Resources

Whether you’re in a classroom or a boardroom, NCWIT can help you kick-start or deepen your inclusive culture. Take advantage of hundreds of free and easy-to-use resources for K–12, higher education, and corporations that support your effort to raise awareness, increase knowledge, and empower action to make sure every voice is heard.

 

Preview Image

Intersectionality is a critical and necessary concept to develop effective programs to broaden the participation of women and girls in computing. This resource provides a background and overview of the concept, in addition to key readings and resources related to women and girls of color in STEM and computing. 

 

View Online

Military Pathway to IT and Computing Careers

Part of Counselors for Computing (C4C), this card connects students' interests with opportunities in IT and computing that can be achieved through military service and beyond. Information about IT military assignments is linked to future jobs and salaries. C4C is a project of the NCWIT K-12 Alliance, made possible by The Merck Company Foundation, Google, Palo Alto Networks, and Apple.

NCWIT Aspirations in Computing Educator Award: Recipient

Display the "NCWIT Aspirations in Computing Educator Award: Recipient" badge at your site.

Preview Image

Research shows that even individuals committed to equality harbor unconscious biases that impact everyday decisions and interactions. In the IT workplace, unconscious gender bias can mislead employers, both male and female, to make inaccurate judgments in hiring, performance reviews, and promotion.

View the research

Preview Image

The NCWIT Engagement Practices Framework outlines actions faculty can take in their classrooms and beyond to help broaden participation in computing. It is organized around three evidence-based principles for engaging and retaining all students: Make It Matter, Grow Inclusive Student Community, and Build Student Confidence and Professional Identity. Within this resource, you will find tips for implementing each practice, some examples, and links to resources to learn more.

Top 10 Ways to Thrive in Your Technical Career

This resource provides tips mid-career technical women can use to advance their careers.

View online.

Preview Image

Three out of five schools in the U.S. do not offer computing courses that include programming or coding, yet we know that computing jobs are the way of the future. This computer science (CS) Guide not only empowers teachers, but also inspires students.

Supervising-in-a-Box Series: Performance Review/Talent Management
Supervising-in-a-Box: Performance Review/Talent Management provides supervisors with resources for reducing biases in performance evaluation and talent management systems. This “Box” includes tip sheets, resources for identifying and reducing biases, templates, evaluation tools, key takeaways, and background information on unconscious biases.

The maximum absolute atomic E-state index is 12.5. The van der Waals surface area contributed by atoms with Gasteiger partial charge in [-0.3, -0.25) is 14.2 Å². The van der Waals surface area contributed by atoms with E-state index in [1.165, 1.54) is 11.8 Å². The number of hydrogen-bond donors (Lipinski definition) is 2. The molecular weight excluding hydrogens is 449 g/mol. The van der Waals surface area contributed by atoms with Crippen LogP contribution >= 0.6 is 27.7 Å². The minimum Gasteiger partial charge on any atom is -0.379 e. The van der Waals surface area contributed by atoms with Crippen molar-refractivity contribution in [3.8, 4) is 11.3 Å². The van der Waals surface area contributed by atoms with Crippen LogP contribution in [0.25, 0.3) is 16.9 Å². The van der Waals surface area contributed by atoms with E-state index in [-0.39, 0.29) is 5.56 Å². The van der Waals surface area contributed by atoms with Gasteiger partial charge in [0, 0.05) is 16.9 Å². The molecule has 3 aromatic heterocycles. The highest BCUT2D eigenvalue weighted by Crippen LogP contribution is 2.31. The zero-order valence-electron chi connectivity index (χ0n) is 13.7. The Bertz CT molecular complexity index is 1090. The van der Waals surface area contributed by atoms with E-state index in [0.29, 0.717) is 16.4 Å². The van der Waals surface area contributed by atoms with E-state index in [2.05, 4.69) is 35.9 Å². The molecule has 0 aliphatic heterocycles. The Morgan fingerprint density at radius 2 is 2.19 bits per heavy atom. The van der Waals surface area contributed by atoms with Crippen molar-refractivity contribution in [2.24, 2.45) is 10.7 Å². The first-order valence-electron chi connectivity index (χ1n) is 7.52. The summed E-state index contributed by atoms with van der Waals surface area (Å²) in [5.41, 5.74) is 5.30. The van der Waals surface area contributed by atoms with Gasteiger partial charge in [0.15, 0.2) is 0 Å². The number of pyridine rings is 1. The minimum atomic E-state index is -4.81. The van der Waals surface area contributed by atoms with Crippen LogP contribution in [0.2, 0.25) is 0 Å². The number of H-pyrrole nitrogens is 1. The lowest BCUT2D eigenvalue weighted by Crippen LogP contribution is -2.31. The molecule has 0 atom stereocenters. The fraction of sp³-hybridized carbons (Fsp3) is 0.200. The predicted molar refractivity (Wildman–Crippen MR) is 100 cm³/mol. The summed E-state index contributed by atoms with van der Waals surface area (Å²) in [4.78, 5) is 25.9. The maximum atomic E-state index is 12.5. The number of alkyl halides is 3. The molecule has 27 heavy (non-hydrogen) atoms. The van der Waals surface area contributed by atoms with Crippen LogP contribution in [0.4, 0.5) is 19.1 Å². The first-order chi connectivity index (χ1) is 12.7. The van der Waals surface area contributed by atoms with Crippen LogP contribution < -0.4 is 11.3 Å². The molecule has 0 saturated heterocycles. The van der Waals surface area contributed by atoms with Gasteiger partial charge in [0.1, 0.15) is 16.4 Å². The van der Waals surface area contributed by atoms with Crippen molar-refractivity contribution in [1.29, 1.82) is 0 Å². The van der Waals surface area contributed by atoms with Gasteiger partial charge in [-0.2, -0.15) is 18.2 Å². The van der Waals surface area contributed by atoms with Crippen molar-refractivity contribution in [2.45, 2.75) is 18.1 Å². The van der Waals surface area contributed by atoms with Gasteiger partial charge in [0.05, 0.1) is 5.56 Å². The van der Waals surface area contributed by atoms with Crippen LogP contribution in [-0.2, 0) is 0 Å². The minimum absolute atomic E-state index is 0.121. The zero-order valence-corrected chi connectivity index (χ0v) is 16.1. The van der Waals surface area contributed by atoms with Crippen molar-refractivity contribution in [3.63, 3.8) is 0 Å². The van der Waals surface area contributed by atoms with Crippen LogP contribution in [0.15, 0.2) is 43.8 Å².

Ed Jobs Map

This report includes data about IT jobs and computer science education, disaggregated by state and congressional district.

Or, use the interactive map to look at education and jobs in your area.

Preview Image

In August 2016, representatives from more than 40 non-profit, industry, media, education, and policy organizations gathered for a Black Women and Girls in Computing Roundtable, hosted by NCWIT and Google, to discuss influence, intersectionality, and media messaging. Participants reported increased awareness about the importance of encouraging and supporting black women and girls through tangible resources and actions.

This report examines the effects of participation in Globaloria on girls' interests, confidence, and participation in computing activities by analyzing pre- and post- test data for Globaloria participants and enrollment data for Globaloria elective courses. Results demonstrate that outcomes of Globaloria participation among girls include an increase in several home computing activities for girls, and that total female enrollment in elective Globaloria courses is higher than the national average for female enrollment in computing courses.

Preview Image

Achieving equity in the tech industry must be intersectional: race, class, gender, sexuality, and other key factors of identity shape experiences differently; and understanding those differences is critical to promoting diversity, inclusion, and change for women, girls, and other underrepresented groups in IT.

Information Technology: How the power of IT and the power of women will power the future
A report on the importance of IT to our future, and why women's participation matters.
Preview Image

Positive leader-member relationships are characterized by exchanges of trust, respect, and low formality. They measurably improve performance, job satisfaction, and commitment.

View the research

Pages